Dec. 14, 2011 at 4:01 PM ET
An iPhone app meant to provide driver's education to students around the country has been pulled by Apple from the App Store after a campaign to do so by a U.S. senator and the Coalition for a Secure Driver's License. Both contend that the DriversEd app includes templates that can be used to create fake driver's licenses in any state, which can then be printed and laminated "creating a high-quality counterfeit driver's license difficult to discern from one that's genuine."
The creators of the app say that's just not so, saying it was "specifically and deliberately designed ... to prevent the creation of counterfeit identification."
The company says that since 2009, the free app, which is more about driving laws than fake licenses, "has allowed users to put their faces on a low-res mockup of their state's license. The app is a digital-age version of using a photo booth at the beach."
When an app license is printed, the "output is only 72 dpi, which is in fact the same resolution as the $10,000 Mitt Romney Bill released ... by the Democratic National Committee," DriversEd.com said.
Any license created with the app "cannot be mistaken for a fake ID because the design elements deliberately do not correspond to government issued ID."
"By design, it would take more effort and expertise to modify the product of the DriversEd.com 'Driver License' app than to construct a counterfeit from scratch," said Gary Tsifrin, DriversEd.com founder and chief operating officer, in a statement.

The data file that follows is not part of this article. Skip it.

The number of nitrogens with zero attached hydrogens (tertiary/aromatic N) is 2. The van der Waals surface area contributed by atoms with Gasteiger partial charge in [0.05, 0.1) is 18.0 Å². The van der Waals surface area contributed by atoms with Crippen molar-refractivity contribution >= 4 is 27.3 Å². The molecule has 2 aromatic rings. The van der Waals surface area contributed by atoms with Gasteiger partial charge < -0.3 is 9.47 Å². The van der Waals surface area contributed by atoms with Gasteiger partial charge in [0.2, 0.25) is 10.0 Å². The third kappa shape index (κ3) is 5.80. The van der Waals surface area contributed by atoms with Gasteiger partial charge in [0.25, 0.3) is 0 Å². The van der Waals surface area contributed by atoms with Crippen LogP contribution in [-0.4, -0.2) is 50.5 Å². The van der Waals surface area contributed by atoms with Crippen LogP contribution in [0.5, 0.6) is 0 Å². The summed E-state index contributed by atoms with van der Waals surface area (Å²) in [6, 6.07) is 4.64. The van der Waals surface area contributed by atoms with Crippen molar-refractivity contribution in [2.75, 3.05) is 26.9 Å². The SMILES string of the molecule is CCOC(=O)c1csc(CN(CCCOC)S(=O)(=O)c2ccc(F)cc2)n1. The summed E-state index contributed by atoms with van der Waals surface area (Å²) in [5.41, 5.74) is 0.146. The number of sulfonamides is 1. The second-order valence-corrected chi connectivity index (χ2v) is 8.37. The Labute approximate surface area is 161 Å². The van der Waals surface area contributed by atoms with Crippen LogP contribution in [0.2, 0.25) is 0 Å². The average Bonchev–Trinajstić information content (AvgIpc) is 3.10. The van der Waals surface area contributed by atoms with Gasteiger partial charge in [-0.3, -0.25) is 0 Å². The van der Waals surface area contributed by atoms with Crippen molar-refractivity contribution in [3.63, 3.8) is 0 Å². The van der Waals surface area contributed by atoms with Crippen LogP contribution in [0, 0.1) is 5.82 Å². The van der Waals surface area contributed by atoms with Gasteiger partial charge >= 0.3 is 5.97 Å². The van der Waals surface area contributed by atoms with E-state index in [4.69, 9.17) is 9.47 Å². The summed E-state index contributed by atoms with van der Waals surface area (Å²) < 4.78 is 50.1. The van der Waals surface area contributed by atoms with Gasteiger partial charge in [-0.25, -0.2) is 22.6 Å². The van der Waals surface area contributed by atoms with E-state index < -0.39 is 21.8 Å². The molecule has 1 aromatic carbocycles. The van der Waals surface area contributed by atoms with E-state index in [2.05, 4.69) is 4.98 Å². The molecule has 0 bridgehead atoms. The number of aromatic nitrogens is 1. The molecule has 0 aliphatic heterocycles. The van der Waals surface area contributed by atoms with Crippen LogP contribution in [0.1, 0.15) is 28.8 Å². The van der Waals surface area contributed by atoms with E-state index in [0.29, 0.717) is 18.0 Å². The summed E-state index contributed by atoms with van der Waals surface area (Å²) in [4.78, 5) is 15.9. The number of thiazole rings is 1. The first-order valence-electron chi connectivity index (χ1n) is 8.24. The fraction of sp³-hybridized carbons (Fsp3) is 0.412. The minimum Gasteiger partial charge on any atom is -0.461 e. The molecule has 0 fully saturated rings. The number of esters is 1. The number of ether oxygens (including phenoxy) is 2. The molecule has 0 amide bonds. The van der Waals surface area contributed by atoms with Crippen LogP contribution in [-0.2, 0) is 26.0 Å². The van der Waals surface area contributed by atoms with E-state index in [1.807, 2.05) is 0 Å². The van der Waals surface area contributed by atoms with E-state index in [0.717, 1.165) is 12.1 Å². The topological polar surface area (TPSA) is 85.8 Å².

The app incorporates "obvious layout differences, font and color discrepancies, and the words 'MOCK by DriversEd.com' in proximity to the word 'license,' and has "none of the security features of a modern government-issued ID."
(While the "MOCK' phrase is there — see example above — it is a bit tinier than it probably should be, which could be among the reasons the coalition objected, and Sen. Bob Casey, D-Pennsylvania, took up the cause.)
The coalition unsuccessfully tried last spring to get the app pulled; it was the senator's letter to Apple CEO Tim Cook that seems to have done the trick. (We've asked Apple for comment.)
In his letter, Casey said that the app "can be used to create counterfeit identity documents. I believe this application poses a threat to public safety and national security, and I request that you remove it from the App Store immediately."
Further, he wrote:
While DriversEd.com markets the app as a fun game, it can also be used in a way that allows criminals to create a new identity, steal someone else’s identity, or permit underage youth to purchase alcohol or tobacco illegally. National security systems depend on the trustworthiness of driver’s licenses, yet with a counterfeit license created by this app, a terrorist could bypass identity verification by the Transportation Security Administration, or even apply for a passport.
DriversEd.com obviously disagrees with Apple's decision, and is appealing.
"We believe Apple pulled the app prematurely," the company said in a statement. "We hope ... Apple will take one more look at the DriversEd.com 'Driver License' app.”
And pulling the app from the App Store doesn't totally eradicate it. It's also available for Android in the Android Market.